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V-Rally Edition '99

Score: 60%
ESRB: Everyone
Publisher: Infogrames
Developer: eden studios
Media: Cartridge/1
Players: 1 - 2
Genre: Racing

Graphics & Sound:

On the surface, the graphics are great. When you're moving around the (sometimes dirt) streets that have been barricaded to form a track, the graphics seem very realistic. After playing for a while, you will start to notice that some of the elements on the outskirts of the track are actually flat, like movie props. This in and of itself is not actually that rare - and the background sound effects are excellent and help to reinforce the feeling of 'environment'. The real problem occurs when playing in 1st person view. The way that V-Rally handles the horizon is a simplified method which works well in their 3rd person views, but can produce unexpected (and sometimes laughable) results when used in a 1st person view. As long as you stick to a 3rd person view, however, the graphics are fine.

Gameplay:

Are you a driver? Do you live for the finely tuned roar of an overpowered exotic engine, pumping raw power through the drive-train of a car that costs about as much as your average house (with a swimming pool)? Do you ache for the exhilaratingly precise control that can only be experienced behind the wheel of a car born to run and designed to 'ride on rails? If so - you are SOOOOOO in the WRONG PLACE!

Rally racing is completely different than any popular type of racing in the U.S. The idea is, essentially, to take a small but capable car (typically the 4WD version of the small hatchback type cars... think SUBARU and HYUNDAI), throw two teammates in, one to drive and one to navigate, and drive through courses that consist of normal streets, dirt roads, sometimes racing over cobblestone through a town, sometimes through a desert terrain, and always in conditions that are conducive to flipping... a lot. I have seen very few actual Rally races, but I have seen the driver and navigator working together to 'rock' the car back upright and continue the race. In the same way that rugby is a little more 'out there' than football, Rally is a bit more 'out there' than any type of racing popular in the U.S. The major difference? In V-Rally, every now and then, your tires will actually come in contact with the road. At best, you have very little control over your car. The entire race is not so much speed oriented, as managing to maintain control more than the others. This is one racing game that you can't continuously hold down the accelerator. Once you work beyond that, V-Rally can be a blast.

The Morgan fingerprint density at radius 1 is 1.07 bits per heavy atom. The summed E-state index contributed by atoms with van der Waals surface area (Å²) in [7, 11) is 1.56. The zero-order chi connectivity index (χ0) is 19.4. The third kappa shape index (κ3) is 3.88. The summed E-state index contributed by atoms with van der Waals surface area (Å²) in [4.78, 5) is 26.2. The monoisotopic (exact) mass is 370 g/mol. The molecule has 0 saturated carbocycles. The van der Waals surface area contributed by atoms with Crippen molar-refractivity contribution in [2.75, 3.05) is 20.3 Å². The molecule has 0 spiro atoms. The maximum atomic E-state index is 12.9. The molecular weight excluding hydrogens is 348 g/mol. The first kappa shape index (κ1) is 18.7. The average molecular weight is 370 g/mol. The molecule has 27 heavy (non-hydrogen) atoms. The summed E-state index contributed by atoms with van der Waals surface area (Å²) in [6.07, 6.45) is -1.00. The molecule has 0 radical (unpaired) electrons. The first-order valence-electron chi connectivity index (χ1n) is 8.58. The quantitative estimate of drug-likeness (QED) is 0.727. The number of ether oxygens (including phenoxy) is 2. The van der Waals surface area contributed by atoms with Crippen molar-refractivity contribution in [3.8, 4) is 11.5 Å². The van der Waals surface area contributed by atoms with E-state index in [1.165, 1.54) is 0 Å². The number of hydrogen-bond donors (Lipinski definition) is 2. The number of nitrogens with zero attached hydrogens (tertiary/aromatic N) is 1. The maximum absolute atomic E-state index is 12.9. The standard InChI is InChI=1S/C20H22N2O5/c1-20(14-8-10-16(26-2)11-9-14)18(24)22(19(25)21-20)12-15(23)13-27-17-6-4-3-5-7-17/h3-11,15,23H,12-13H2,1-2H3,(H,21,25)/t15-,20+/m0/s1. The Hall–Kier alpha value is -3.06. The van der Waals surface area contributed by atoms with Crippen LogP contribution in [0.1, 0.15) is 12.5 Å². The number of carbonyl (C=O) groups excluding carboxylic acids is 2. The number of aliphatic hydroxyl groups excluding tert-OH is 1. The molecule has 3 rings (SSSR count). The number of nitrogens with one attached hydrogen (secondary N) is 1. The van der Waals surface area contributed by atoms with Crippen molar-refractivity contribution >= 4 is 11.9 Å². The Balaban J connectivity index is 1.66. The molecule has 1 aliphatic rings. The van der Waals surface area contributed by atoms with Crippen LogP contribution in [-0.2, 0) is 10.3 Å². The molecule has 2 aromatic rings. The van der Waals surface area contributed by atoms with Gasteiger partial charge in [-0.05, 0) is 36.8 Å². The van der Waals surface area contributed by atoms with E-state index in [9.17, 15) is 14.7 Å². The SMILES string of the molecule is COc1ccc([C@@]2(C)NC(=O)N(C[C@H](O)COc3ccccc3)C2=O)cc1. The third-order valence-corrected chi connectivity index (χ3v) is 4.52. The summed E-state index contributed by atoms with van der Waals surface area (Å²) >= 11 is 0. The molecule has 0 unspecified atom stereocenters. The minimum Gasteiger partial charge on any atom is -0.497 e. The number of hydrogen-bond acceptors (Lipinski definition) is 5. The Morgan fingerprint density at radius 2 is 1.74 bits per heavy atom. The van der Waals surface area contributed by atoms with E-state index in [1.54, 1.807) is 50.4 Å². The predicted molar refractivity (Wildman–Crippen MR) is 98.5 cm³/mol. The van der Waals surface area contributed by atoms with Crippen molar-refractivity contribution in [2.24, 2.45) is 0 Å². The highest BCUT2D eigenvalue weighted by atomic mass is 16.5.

Difficulty:

V-Rally is difficult - not necessarily the racing itself (?), but simply trying to stay upright and in the right direction. Once you learn how to negotiate around turns (sharp, and not so sharp), without wrecking or whipping around the wrong direction, you'll be able to really start doing better. Most racing games almost require you to hold the accelerator down throughout the race. V-Rally 99 renders this essentially impossible. You must learn to trade off speed for control if you want to succeed in V-Rally.

Game Mechanics:

The graphics engine is very nice when displaying in 3rd person view. However, the background (off in the distance) is merely a scrolling 'wrap around' image. Handling distant backgrounds in this manner are a customary practice, but V-Rally doesn't bother to tilt the background when the vehicle tilts. The result is that the horizon in the distance stays level on the screen, and the nearby surroundings twist left or right when you tilt left or right. In (any of the many, many) crashes in V-Rally 99, your car can rock left or right quite a bit... it can even flip over. Watching your close surroundings roll around you while the horizon stays stationary quickly slaps you out of that 'immersive' feeling that a 1st person perspective can produce. V-Rally offers a fun insight into a very unique sport, but fails to offer a good 1st person experience. It could almost be completely overlooked if it weren't for the high frequency in which Rally cars are not flat on a level road. Choose 3rd person view and enjoy... if you can keep it on the road.

-Geck0, GameVortex Communications
AKA Robert Perkins

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